Clustering of Local Group Distances: Publication Bias or Correlated Measurements? I. The Large Magellanic Cloud

TitleClustering of Local Group Distances: Publication Bias or Correlated Measurements? I. The Large Magellanic Cloud
Publication TypeJournal Article
Year of Publication2014
Authorsde Grijs, R, Wicker, J E, Bono, G
Journal\aj
Volume147
Pagination122
Keywordsastronomical databases: miscellaneous, distance scale, galaxies: distances and redshifts, galaxies: individual: Large Magellanic Cloud
Abstract

{The distance to the Large Magellanic Cloud (LMC) represents a key local rung of the extragalactic distance ladder yet the galaxy's distance modulus has long been an issue of contention, in particular in view of claims that most newly determined distance moduli cluster tightly{\mdash}and with a small spread{\mdash}around the ''canonical'' distance modulus, (m - M)₀ = 18.50 mag. We compiled 233 separate LMC distance determinations published between 1990 and 2013. Our analysis of the individual distance moduli, as well as of their two-year means and standard deviations resulting from this largest data set of LMC distance moduli available to date, focuses specifically on Cepheid and RR Lyrae variable-star tracer populations, as well as on distance estimates based on features in the observational Hertzsprung-Russell diagram. We conclude that strong publication bias is unlikely to have been the main driver of the majority of published LMC distance moduli. However, for a given distance tracer, the body of publications leading to the tightly clustered distances is based on highly non-independent tracer samples and analysis methods, hence leading to significant correlations among the LMC distances reported in subsequent articles. Based on a careful, weighted combination, in a statistical sense, of the main stellar population tracers, we recommend that a slightly adjusted canonical distance modulus of (m - M)₀ = 18.49 {\plusmn} 0.09 mag be used for all practical purposes that require a general distance scale without the need for accuracies of better than a few percent. }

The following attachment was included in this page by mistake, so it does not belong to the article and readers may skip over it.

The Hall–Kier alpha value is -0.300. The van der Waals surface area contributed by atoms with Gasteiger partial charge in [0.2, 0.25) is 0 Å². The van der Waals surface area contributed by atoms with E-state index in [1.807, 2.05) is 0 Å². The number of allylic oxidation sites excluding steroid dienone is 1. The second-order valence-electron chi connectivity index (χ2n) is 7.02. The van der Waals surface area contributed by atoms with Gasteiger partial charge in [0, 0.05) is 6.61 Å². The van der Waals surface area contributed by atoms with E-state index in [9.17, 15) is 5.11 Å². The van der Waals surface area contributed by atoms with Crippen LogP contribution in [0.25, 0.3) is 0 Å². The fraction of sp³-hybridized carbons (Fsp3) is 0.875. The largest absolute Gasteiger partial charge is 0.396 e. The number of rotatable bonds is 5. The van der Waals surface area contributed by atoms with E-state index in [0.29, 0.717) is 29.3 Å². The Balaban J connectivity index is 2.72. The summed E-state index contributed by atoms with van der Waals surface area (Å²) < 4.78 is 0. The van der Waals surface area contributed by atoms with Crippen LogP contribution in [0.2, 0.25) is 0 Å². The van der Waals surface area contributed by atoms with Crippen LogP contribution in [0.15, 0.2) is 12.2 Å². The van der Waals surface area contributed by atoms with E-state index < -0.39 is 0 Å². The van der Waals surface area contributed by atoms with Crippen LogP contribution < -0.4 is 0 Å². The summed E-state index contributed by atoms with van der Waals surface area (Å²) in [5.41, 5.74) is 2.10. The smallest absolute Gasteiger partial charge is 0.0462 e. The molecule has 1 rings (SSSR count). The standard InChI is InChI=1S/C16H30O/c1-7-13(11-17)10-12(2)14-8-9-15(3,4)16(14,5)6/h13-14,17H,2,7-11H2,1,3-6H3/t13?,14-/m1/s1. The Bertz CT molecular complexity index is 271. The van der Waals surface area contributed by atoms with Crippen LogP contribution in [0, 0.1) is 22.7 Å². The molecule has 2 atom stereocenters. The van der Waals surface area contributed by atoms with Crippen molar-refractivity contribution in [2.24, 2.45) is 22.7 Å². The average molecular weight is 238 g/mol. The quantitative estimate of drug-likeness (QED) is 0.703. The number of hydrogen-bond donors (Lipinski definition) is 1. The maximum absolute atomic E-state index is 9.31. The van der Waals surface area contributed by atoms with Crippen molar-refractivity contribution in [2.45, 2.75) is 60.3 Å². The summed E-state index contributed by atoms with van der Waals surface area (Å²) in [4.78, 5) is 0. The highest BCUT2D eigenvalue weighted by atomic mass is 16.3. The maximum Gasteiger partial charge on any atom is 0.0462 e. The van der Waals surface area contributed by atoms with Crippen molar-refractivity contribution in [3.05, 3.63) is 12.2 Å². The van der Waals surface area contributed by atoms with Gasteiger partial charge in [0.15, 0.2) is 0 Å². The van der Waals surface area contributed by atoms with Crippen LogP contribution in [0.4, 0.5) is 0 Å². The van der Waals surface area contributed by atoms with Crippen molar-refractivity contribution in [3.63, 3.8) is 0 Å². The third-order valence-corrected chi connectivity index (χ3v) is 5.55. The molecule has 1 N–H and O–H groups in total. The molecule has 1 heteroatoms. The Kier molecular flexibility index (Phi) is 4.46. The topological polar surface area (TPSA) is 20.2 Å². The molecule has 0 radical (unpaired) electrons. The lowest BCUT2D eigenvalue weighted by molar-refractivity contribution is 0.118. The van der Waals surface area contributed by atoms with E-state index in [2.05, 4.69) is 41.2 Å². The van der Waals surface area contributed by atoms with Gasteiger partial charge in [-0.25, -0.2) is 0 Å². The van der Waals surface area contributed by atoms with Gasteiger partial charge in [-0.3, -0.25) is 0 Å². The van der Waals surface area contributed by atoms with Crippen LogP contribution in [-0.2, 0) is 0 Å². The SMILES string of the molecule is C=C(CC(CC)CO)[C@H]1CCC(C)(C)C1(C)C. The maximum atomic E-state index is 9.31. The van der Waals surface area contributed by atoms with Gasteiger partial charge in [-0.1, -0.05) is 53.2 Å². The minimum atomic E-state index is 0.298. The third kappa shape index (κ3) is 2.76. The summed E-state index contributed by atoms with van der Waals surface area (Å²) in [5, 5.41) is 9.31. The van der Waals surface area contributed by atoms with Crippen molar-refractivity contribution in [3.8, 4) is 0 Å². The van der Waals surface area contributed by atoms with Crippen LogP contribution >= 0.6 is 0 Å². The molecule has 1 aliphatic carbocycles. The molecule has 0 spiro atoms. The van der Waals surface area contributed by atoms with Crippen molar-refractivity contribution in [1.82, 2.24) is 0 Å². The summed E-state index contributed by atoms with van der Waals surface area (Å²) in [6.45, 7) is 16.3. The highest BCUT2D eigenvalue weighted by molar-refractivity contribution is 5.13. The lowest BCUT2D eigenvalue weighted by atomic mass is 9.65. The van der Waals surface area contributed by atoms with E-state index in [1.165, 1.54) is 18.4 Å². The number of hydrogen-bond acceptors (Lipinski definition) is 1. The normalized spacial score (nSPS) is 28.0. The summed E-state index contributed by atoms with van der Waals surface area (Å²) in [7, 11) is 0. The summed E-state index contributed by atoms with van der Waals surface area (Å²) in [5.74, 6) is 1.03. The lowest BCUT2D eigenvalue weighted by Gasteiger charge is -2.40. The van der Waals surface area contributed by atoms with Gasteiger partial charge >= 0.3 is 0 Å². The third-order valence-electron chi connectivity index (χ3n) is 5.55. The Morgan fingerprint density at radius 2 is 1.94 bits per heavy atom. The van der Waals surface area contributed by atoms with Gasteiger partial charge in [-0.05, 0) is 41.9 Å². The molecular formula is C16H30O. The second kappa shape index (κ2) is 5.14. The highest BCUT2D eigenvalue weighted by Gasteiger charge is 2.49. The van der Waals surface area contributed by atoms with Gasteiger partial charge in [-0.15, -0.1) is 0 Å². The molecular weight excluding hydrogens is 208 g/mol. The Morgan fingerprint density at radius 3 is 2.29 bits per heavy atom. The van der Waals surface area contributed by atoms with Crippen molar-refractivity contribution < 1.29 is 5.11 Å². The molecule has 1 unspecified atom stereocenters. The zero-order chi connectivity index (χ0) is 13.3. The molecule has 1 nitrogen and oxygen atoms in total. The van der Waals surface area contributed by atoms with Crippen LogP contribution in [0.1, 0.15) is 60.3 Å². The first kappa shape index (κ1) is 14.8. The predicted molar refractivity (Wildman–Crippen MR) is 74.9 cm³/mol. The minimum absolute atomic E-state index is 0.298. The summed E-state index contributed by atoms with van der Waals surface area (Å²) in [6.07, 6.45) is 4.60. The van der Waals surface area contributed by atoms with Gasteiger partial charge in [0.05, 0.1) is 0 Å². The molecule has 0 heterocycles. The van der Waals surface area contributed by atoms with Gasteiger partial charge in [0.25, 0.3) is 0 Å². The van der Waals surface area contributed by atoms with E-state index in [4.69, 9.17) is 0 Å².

DOI10.1088/0004-6256/147/5/122
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